It's not uncommon to hear welding students talking about the stock market, classical music or healthy habits in Thomas Lyles' class at Augusta Technical College.
With some welding students coming from low-income or single-parent homes, Mr. Lyles tries to introduce them to topics they might not have been exposed to. In turn, he tries to learn from his students.
Six years ago, it was an older welding student who introduced Mr. Lyles to something that has changed his life: blacksmithing. The student, a retired military man, was an amateur blacksmith and he gave his teacher a book on the art of shaping iron. Mr. Lyles couldn't put it down.
Within a year, Mr. Lyles had persuaded the college to fund a blacksmith shop, where students are also exposed to ornamental iron and metal art. Today, Mr. Lyles has his own studio in Columbia County, producing metal art and sculptures that bring enough profit to match his college salary.
He said he hopes to enlarge his sculpture Orbitz to 20 or 30 feet and display it locally, possibly in front of the Columbia County Library. He has sold several other pieces to buyers in surrounding states.
And although he could leave the college and make good money, he enjoys influencing students.
"As much as I love this, I love working with my students and seeing my students do this more," he said. "I don't think I could walk away from students at Augusta Tech because it is such a part of me."
That dedication helped get Mr. Lyles named the college's teacher of the year, his colleagues said.
"He represents what could be to his students. He dreams with them and shows them how to act upon their dreams," said Sherrie Rowe, a graphics instructor.
Counselors at Augusta Tech frequently place at-risk students in Mr. Lyles' classes.
They know the time and attention he will give to them, the employers who respect him and the positive student evaluations he earns year after year, said Dr. Alice Frye, the vice president of instructional and student services.
While producing welding graduates who can immediately find employment, Mr. Lyles also hooks many of them on metal art.
"Ultimately, our goal is to teach the students to go out and make a living in welding. We teach students to read blueprints. We teach them to weld joints, and we do that well," he said.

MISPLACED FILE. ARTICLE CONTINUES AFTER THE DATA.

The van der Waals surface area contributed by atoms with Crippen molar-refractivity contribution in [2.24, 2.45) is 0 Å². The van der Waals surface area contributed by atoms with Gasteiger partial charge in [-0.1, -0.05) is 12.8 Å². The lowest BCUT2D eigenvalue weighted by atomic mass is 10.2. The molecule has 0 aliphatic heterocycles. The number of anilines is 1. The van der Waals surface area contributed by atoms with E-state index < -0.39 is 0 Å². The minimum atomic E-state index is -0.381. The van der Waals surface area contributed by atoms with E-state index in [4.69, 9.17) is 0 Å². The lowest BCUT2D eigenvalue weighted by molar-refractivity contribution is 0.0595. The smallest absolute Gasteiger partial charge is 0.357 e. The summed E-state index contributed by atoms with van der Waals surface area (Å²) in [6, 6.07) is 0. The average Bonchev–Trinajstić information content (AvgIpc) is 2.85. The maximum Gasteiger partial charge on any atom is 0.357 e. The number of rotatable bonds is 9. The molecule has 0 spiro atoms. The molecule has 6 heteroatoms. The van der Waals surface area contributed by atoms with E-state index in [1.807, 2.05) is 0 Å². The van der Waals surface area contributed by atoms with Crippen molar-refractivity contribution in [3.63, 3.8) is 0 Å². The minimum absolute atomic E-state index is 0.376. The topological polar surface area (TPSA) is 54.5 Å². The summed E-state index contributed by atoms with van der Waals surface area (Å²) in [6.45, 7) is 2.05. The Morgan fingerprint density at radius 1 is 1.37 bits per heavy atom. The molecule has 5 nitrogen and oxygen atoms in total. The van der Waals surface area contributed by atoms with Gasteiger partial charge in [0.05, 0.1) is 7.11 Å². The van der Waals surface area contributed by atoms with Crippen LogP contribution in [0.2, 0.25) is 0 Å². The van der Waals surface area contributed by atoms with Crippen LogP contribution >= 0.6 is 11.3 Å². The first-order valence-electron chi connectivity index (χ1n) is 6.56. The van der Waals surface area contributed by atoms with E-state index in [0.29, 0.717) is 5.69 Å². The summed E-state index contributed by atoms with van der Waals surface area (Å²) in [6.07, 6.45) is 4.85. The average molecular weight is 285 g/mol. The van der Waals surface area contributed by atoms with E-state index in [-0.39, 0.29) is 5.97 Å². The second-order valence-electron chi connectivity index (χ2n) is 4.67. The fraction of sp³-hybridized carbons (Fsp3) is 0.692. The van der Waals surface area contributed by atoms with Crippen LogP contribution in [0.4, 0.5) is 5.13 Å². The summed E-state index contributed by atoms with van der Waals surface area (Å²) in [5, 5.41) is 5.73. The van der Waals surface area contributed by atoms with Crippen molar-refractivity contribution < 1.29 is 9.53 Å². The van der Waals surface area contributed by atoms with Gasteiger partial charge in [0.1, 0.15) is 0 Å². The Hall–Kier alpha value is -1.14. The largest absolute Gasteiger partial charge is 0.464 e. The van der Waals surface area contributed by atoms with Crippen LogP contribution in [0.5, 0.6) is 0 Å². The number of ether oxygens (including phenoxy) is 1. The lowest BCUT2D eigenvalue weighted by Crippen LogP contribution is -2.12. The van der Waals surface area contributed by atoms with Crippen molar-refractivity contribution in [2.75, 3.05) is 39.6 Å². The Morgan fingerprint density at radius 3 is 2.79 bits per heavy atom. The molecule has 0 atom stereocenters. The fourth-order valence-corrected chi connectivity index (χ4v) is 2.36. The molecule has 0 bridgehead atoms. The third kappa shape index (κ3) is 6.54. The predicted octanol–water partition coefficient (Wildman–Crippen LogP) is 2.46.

"To throw in something like this is extra."
After they finish their regular work, students are allowed to tinker with their art in the metal shop. Many work through their breaks to have extra time.
They find confidence through the art, something welding instructor Tommy Greer credits to Mr. Lyles.
"Some people don't realize they can do it until they get through with it," Mr. Greer said. "He sees it in them and brings it out of them."
Mr. Lyles and students have produced metal sculptures that decorate the campus, including one titled Gilbert. It honors the memory of Carswell Gilbert, who was dean of the industrial technology division.
Mr. Lyles said combining welding and art gives his students a chance to be creative.
"If you are never exposed to something like this, how will you know?" he said. "My dream down the road would be that I did produce an artist along the way, and that they were very successful."
Occupation: Welding director at Augusta Technical College, artist
Family: Wife, Leesa Lyles, Warren Road Elementary teacher; daughters, Savanna Ray, 14, Hanna Morgan, 11
Professional involvement: Chairman of Augusta Tech United Way Campaign; East Central Consortium president; American Welding Society member; Gertrude Herbert Institute of Art member; Columbia County Art Association member; Augusta Ballet volunteer and contributor
Quote: "It's all about trying different techniques with students to keep them motivated, to keep them interested and to keep the program exciting. Lord knows, we have done a lot of different things in here over the years."
Reach Greg Rickabaugh at (706) 828-3851 or firstname.lastname@example.org.
Do you have an unheralded person you would like to nominate for our weekly Homefront? Call Weekend Editor Bill Norton at (706) 823-3341.
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